Step 5: Make a Recovery Plan
Your earthquake action plan should contain recovery plans as well, or what to do in the aftermath of an earthquake. This could be in the form of infrastructure cleanup, repair and restoration if there are any damages sustained. This could also be further medical treatment procedures to those individuals who were severely injured. In terms of a business, this is where business continuity plan implementation takes place. Employees could bring their work with them and continue working remotely or in a work from home setup.
What is usually found in an emergency disaster supply kit?
Your basic emergency supply kit should contain: at least a three-day supply of food that’s non-perishable; drinking water supply; flashlight with extra batteries; first aid kid; battery-powered radio; extra clothing; cash on hand; copies of identification cards; and some other special items if an individual has any special needs.
What do you do when an earthquake occurs?
If you are indoors, the first thing to do is to look for a sturdy table or piece of furniture to crawl under, and do the dock, cover and hold procedure. Stay under the cover of the table, covering your head with your arms, and hold and wait there until the shaking stops. Note that there are aftershocks that come after an earthquake strikes. Wait until the shaking stops before you go to the nearest emergency exit. If you are outdoors when the earthquake begins, go to an open area that’s away from all kinds of poles, trees and buildings. Once you’re in the open, stay down as low as possible and don’t go anywhere until the shaking stops.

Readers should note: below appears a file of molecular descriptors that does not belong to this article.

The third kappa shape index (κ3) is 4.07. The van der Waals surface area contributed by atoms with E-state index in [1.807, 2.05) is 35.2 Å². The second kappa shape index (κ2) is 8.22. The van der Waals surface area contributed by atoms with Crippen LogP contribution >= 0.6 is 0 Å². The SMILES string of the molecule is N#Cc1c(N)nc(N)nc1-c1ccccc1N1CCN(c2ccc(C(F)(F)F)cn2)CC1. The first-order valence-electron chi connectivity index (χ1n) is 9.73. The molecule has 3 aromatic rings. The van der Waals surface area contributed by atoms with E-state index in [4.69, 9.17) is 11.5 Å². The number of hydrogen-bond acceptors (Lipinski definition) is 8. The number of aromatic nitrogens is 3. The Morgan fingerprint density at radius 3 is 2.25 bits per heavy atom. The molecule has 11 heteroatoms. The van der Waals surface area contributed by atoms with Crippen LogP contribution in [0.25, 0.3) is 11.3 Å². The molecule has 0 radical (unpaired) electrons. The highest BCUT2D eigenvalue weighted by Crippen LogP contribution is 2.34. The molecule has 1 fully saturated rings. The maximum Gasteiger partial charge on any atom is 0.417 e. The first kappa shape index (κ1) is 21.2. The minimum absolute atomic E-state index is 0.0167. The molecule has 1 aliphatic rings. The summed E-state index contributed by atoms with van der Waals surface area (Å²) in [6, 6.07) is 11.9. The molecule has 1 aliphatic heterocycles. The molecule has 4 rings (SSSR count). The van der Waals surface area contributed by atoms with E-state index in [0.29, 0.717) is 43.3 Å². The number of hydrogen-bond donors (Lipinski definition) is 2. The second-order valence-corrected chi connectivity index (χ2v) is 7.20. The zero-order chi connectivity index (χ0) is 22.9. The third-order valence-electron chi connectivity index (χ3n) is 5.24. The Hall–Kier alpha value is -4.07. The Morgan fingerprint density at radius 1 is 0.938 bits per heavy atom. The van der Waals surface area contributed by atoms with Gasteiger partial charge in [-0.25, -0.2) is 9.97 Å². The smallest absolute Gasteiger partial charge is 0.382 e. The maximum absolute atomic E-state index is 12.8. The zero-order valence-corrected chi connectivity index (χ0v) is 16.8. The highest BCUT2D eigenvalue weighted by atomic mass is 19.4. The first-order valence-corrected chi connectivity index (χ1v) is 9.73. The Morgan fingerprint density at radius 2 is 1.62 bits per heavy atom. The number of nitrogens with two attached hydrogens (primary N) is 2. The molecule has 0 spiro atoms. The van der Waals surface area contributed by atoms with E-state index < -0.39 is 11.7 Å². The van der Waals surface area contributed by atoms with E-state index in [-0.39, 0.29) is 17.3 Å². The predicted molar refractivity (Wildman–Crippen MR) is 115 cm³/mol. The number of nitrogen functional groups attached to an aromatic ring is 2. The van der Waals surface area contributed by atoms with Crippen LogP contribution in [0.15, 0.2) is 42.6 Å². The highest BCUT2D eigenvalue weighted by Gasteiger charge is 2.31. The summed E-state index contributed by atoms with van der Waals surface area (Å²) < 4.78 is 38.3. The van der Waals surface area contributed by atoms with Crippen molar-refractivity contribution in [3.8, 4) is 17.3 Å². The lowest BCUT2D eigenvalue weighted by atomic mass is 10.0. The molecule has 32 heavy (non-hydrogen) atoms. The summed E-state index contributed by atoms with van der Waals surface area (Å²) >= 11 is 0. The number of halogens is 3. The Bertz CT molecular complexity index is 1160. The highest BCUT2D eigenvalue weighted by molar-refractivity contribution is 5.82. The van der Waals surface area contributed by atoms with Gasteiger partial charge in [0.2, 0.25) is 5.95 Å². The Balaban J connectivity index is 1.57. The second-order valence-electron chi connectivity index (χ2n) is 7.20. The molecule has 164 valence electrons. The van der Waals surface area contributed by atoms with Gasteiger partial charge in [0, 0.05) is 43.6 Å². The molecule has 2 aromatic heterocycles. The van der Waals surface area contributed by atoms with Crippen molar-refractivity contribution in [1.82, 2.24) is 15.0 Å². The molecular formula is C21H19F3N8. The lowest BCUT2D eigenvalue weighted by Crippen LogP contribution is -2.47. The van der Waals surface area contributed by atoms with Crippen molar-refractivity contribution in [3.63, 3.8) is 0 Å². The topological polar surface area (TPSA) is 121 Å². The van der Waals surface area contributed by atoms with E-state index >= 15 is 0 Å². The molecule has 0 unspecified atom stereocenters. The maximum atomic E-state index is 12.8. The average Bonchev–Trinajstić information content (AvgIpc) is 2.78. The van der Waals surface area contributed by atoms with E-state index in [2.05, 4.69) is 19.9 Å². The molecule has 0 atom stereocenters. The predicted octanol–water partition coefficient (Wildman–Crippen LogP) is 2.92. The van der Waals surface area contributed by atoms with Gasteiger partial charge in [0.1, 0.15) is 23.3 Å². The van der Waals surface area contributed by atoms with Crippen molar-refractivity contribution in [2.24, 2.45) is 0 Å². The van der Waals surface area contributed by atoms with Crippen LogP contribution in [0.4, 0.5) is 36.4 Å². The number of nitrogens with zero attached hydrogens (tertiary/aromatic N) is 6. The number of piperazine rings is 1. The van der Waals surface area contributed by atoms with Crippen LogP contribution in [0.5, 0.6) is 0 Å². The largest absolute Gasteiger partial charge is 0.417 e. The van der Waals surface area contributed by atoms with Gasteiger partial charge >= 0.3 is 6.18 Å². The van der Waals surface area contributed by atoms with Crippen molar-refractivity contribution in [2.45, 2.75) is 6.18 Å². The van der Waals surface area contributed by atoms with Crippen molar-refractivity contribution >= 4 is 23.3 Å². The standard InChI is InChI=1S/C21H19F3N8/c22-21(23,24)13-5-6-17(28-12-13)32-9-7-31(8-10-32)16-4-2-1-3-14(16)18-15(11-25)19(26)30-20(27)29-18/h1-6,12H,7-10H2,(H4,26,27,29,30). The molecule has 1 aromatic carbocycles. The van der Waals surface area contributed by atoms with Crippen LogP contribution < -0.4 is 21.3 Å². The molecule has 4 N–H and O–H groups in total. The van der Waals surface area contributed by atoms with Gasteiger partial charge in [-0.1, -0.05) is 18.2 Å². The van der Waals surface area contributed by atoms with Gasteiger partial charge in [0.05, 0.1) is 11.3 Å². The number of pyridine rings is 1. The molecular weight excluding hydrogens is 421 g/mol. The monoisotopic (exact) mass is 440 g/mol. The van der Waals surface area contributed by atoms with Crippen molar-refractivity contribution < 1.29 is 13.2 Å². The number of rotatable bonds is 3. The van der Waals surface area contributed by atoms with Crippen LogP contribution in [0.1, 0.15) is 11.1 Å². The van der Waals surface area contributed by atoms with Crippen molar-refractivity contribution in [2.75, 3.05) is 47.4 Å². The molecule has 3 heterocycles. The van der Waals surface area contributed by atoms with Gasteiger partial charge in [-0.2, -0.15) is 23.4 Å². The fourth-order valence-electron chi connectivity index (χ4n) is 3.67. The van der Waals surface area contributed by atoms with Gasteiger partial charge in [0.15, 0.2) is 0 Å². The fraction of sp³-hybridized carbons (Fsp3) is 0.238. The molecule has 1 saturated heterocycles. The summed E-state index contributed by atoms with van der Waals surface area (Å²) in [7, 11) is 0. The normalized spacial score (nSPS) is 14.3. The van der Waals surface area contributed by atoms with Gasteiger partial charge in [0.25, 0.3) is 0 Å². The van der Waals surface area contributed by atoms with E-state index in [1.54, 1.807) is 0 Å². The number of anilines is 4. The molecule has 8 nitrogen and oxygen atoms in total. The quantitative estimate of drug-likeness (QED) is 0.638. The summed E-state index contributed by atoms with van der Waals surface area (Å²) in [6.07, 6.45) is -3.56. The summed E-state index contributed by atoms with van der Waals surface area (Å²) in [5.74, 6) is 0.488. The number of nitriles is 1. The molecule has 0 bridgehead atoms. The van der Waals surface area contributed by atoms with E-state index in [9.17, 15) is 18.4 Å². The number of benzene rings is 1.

What are some ways that you can prepare in your home for an earthquake?
Aside from preparing the basic emergency supply kit, another way is to identify which are the safe places to hide both indoors and outdoors in case of an earthquake. Next is to check for any other hazards in the house such as large and heavy objects that could easily fall, breakable glass such as windows and dining wares, overhead fixtures, et cetera. Another way is to have a list of emergency contact numbers in hand, including your local fire department and the EMT service.
An earthquake is a major disaster, a force to be reckoned with. By nature, earthquakes are unpredictable. Scientists can only do so much such as locate where the earthquake-prone areas are, but they cannot tell the exact date and time when an earthquake will actually happen. The only way to arm ourselves in case of an earthquake strike is to prepare for its impact and have recovery action plans in place. In this case, the best way to get prepared is to have an earthquake action plan in place. Download one of our earthquake action plan templates now, and see how you can easily prepare yourself before that big one strikes!